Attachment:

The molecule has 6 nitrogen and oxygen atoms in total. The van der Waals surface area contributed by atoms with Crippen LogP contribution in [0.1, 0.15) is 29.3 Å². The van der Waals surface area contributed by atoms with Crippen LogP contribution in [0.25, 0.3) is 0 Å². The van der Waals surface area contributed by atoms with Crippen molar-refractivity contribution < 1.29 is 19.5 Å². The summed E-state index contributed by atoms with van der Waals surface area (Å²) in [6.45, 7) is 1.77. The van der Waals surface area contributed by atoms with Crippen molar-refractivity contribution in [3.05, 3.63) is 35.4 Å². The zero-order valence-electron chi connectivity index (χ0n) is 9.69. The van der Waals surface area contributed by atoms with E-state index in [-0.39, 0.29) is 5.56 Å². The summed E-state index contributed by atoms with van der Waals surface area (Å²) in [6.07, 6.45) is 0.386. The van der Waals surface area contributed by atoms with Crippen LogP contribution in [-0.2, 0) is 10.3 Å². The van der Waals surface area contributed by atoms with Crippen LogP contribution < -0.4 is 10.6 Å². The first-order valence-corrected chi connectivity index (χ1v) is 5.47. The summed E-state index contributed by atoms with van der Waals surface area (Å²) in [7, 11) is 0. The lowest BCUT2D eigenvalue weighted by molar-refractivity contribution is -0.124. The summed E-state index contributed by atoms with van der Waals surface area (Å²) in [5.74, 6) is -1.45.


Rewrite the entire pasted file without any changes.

The molecule has 6 nitrogen and oxygen atoms in total. The van der Waals surface area contributed by atoms with Crippen LogP contribution in [0.1, 0.15) is 29.3 Å². The van der Waals surface area contributed by atoms with Crippen LogP contribution in [0.25, 0.3) is 0 Å². The van der Waals surface area contributed by atoms with Crippen molar-refractivity contribution < 1.29 is 19.5 Å². The summed E-state index contributed by atoms with van der Waals surface area (Å²) in [6.45, 7) is 1.77. The van der Waals surface area contributed by atoms with Crippen molar-refractivity contribution in [3.05, 3.63) is 35.4 Å². The zero-order valence-electron chi connectivity index (χ0n) is 9.69. The van der Waals surface area contributed by atoms with E-state index in [-0.39, 0.29) is 5.56 Å². The summed E-state index contributed by atoms with van der Waals surface area (Å²) in [6.07, 6.45) is 0.386. The van der Waals surface area contributed by atoms with Crippen LogP contribution in [-0.2, 0) is 10.3 Å². The van der Waals surface area contributed by atoms with Crippen LogP contribution < -0.4 is 10.6 Å². The first-order valence-corrected chi connectivity index (χ1v) is 5.47. The summed E-state index contributed by atoms with van der Waals surface area (Å²) in [7, 11) is 0. The lowest BCUT2D eigenvalue weighted by molar-refractivity contribution is -0.124. The summed E-state index contributed by atoms with van der Waals surface area (Å²) in [5.74, 6) is -1.45.